Based on our conversations [1] with numerous brokers who went independent, here are some points for consideration on this front:

- Be realistic about which clients may come with you. You may be pleasantly surprised by some, and disappointed by others.

- Evaluate your use of proprietary investment products to understand if they are portable. Also, consider the tax or expense implications of liquidation for your clients.

- Do detailed analyses to understand your financial picture if 20%, 30%, or even more of your clients don’t move with you. Also, you may want to look at whether it makes sense for all of your client to follow.

- Realize there may be a ramp-up period as not everyone will come over at once.

- Do everything you can to ensure a smooth transfer of assets. Getting your assets on board as quickly as possible is critical for meeting your time frame for breaking even.

- Consider any agreements you may have with your current employer that may impact your ability to transition clients.

  1. The financial picture

- Revenues -- As an independent, you may be able to keep all your revenues after expenses and taxes. Depending upon your business, your revenues may include: Fees you collect on assets under management, any hourly or project-based fees you may put in place for planning or consulting services and commissions and trails should you affiliate with a broker-dealer, minus handling charges.

- Expenses -- Your expenses will depend on your business model and staffing requirements, and may be determined by such factors as your location, choice of office space, hardware, software, and more. In addition, you will have to consider incorporating the need for relevant licenses as well as such items as insurance, health benefits, and marketing support.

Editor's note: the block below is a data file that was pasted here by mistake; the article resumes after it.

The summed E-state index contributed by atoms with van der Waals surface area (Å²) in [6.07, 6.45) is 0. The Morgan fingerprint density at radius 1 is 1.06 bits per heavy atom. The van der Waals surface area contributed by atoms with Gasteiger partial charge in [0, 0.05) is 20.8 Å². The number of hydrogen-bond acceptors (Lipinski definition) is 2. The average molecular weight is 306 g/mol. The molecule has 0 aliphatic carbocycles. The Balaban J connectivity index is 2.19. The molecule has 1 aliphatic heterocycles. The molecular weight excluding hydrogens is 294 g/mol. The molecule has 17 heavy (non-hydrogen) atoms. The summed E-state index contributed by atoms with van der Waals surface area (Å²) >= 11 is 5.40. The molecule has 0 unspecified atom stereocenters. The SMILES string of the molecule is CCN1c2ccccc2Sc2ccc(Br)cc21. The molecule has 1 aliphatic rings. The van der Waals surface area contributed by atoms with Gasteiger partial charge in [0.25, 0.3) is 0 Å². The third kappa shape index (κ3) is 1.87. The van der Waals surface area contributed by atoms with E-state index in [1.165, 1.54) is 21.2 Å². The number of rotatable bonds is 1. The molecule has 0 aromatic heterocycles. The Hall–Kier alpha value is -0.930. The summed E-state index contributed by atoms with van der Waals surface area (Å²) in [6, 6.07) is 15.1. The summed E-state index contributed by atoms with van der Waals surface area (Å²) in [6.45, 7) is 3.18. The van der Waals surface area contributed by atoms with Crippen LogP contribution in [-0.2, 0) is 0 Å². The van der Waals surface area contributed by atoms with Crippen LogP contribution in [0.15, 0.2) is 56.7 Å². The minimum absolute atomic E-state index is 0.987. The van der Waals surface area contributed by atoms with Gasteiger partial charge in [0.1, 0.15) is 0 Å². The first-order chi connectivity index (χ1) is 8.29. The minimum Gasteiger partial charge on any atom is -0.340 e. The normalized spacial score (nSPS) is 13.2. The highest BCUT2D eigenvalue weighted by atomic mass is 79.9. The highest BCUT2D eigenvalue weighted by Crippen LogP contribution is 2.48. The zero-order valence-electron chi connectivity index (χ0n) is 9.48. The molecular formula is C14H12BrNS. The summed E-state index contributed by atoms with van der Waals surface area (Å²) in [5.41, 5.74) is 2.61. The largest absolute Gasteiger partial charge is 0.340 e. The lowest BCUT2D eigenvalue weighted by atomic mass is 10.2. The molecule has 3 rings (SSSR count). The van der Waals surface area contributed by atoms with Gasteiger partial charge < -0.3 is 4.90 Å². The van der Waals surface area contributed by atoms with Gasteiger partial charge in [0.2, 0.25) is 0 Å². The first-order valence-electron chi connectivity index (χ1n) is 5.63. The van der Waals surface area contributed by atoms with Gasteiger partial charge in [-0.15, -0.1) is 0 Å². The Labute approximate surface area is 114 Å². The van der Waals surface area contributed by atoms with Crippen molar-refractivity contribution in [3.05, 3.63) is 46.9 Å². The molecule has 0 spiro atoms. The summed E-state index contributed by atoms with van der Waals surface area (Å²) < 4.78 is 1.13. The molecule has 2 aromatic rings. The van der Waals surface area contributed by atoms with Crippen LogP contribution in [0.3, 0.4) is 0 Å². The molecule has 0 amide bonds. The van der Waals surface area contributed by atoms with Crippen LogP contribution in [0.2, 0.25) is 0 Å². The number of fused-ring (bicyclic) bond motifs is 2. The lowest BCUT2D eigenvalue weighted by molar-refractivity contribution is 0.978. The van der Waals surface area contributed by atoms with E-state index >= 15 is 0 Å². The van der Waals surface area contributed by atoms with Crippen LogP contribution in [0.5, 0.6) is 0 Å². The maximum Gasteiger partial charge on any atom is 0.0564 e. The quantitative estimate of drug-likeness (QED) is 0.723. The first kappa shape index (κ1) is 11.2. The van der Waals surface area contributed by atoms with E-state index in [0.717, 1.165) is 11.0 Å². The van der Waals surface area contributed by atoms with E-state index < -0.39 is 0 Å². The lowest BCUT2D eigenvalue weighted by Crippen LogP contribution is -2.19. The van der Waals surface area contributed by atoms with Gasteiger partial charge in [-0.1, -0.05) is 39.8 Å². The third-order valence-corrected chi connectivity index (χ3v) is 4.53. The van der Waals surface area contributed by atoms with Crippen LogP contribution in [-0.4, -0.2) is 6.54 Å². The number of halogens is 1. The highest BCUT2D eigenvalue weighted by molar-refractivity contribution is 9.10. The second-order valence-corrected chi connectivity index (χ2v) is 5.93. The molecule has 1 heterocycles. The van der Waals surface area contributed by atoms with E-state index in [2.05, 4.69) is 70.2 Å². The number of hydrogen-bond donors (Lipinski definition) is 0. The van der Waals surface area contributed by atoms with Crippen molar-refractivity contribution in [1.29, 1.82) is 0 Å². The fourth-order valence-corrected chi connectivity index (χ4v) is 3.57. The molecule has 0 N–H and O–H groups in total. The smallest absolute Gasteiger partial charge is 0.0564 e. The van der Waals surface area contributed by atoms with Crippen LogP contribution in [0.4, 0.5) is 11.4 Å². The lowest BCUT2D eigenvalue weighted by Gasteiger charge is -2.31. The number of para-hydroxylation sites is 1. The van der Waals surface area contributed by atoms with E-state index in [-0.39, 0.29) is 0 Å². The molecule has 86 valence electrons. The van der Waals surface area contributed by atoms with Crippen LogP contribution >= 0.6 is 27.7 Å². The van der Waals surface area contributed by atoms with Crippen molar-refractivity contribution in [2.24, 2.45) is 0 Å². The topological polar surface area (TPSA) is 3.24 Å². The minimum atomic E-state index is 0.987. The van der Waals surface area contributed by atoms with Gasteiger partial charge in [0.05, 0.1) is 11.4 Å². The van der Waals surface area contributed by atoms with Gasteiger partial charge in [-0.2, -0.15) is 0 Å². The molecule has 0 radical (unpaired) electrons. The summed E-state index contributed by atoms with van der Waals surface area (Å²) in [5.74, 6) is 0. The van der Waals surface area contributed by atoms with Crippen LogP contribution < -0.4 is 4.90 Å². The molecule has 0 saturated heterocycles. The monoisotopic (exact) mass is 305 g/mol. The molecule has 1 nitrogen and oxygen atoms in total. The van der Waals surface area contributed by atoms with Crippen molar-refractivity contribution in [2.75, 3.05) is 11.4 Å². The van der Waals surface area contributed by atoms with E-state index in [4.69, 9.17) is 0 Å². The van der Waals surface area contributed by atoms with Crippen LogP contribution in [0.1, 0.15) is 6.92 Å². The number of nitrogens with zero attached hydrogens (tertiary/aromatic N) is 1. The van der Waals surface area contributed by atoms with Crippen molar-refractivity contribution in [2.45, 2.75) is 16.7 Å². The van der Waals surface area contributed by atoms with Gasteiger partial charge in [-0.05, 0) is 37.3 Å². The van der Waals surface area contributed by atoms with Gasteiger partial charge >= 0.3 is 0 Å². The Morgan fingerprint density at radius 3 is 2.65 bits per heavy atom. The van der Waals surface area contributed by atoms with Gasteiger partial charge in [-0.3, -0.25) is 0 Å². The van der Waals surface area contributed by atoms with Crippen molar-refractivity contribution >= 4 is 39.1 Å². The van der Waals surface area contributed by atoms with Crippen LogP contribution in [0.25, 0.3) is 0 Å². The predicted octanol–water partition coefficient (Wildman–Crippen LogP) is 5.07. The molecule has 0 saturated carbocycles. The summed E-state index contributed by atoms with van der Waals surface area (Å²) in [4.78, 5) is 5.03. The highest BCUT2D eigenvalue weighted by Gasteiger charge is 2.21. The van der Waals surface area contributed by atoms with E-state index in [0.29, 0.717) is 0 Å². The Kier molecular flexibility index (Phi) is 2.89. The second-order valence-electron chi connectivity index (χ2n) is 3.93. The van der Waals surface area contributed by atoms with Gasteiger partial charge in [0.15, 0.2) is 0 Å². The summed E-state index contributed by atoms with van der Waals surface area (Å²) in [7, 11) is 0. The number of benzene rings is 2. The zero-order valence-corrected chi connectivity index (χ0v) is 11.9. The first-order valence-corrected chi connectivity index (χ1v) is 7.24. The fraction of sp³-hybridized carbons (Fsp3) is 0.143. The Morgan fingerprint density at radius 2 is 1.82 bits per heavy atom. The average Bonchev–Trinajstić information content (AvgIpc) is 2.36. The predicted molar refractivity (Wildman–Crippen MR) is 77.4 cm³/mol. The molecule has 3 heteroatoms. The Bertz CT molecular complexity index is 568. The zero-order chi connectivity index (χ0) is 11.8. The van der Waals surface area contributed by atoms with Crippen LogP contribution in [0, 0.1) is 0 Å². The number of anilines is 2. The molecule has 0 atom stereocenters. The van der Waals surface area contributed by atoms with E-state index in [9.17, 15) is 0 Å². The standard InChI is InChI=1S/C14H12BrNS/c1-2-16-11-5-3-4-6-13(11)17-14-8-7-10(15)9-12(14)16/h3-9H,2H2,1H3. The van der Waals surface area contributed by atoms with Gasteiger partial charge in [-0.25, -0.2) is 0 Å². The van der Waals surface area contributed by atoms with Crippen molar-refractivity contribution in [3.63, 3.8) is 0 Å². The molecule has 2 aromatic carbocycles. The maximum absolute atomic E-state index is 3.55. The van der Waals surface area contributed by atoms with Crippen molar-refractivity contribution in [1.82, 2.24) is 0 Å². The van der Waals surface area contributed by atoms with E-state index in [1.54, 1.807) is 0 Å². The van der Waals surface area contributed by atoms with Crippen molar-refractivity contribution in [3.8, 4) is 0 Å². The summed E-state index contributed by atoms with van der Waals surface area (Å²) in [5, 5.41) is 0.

- Break-even scenarios -- “When can I expect to break even?” is a question at the top of every advisor’s list. The answer can depend on your expense profile, which clients come with you, and how quickly they move. Many of those advisors interviewed said you may begin to generate healthy incomes within the first three months if the asset transfer process goes smoothly.

- Long-term equity -- Another very important consideration on the financial front is the ability to build equity in your own business and monetize it over time. As you try to compare firm equity with wirehouse incentives, you may want to account for the fact that recruiting bonuses can often be in the form of company stock plus deferred revenue that may require a net present value calculation. In addition, you may consider talking with a tax professional to understand the tax implications if you are considering a forgivable loan at your broker-dealer.and how that compares with your potential net income as an independent.


The trend toward independence is here to stay as more brokers consider independence to obtain financial freedom, build and strengthen their brand, and have autonomy and control over their business. While the four options for going independent discussed above emphasize these benefits in different ways, the broad set of alternatives now available is making the move more of a consideration for registered representatives who may have dismissed the idea of starting their own firm in the past.

[1] Based on findings from 17 interviews with Fidelity clients across the four business models discussed in the article. In-depth phone interviews were conducted by The Kelyn Group during May and June of 2009, and during September of 2010. The Kelyn Group is an independent third-party firm not affiliated with Fidelity Investments.